Nearly all Java frameworks require complementary integration
steps to work appropriately in enterprise applications, ranging from the graphical interface to the database tier. This blog entry by Tim Boudreau takes a look at the Wicket framework, and the database tier -- persistence.
So the problem really was - how can I transparently and easily create IModels for POJOs on demand, keep the database lookup code in one place, and keep session size small. So a framework for doing this started to evolve out of this application. It comes as three libraries:
* A persistence facade API - a persistence facade is just an object which manages a POJO's lifecycle. Under the hood, a persistence facade has one of a number of possible lookup strategies - for example, if the object is modified but unsaved, then it will be cached; on the other hand, if it is unmodified, then the lookup strategy used will probably revert to just holding an ID for the object when nothing is interested in it. The persistence facade piece has an SPI (Service Provider Interface) that can be implemented over any database (probably simpler for db4o but certainly doable over hibernate or even using straight JDBC) - the db4o implementation is completely separate. It's basically a matter of implementing two (admittedly complex) interfaces.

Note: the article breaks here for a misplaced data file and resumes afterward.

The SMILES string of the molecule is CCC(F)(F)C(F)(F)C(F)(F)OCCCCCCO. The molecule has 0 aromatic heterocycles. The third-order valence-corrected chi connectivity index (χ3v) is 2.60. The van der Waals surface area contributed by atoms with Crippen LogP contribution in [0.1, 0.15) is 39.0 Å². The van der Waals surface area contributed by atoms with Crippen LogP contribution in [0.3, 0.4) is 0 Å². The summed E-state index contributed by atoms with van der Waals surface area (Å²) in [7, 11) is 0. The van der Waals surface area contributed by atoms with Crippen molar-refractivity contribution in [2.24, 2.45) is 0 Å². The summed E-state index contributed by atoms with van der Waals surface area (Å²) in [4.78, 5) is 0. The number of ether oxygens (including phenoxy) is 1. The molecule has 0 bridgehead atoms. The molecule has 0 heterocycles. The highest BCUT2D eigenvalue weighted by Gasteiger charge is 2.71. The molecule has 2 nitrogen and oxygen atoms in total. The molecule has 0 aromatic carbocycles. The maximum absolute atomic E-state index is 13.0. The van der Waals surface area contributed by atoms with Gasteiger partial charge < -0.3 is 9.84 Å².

* An implementation of the persistence facade SPI over db4o
* An API that allows you to create Wicket models from a various types of queries, and model classes for modelling a single object or a collection of objects, that do the same kind of property lookup magic, but manage object lifecycle so that the persistence facade ends up in a minimum-size state when it is not actively in use by Wicket components
To be clear, the goal was not to create something with magical dynamic proxies or POJOs that transparently get persisted or anything like that; the persistence facade library simply attempts to cleanly express the problem of managing the lifecycle of a persisted object. No magic, it's just a thing you can then build some magic on top of.
Read Tim's complete post : http://weblogs.java.net/blog/timboudreau/archive/2007/11/a_little_persis.html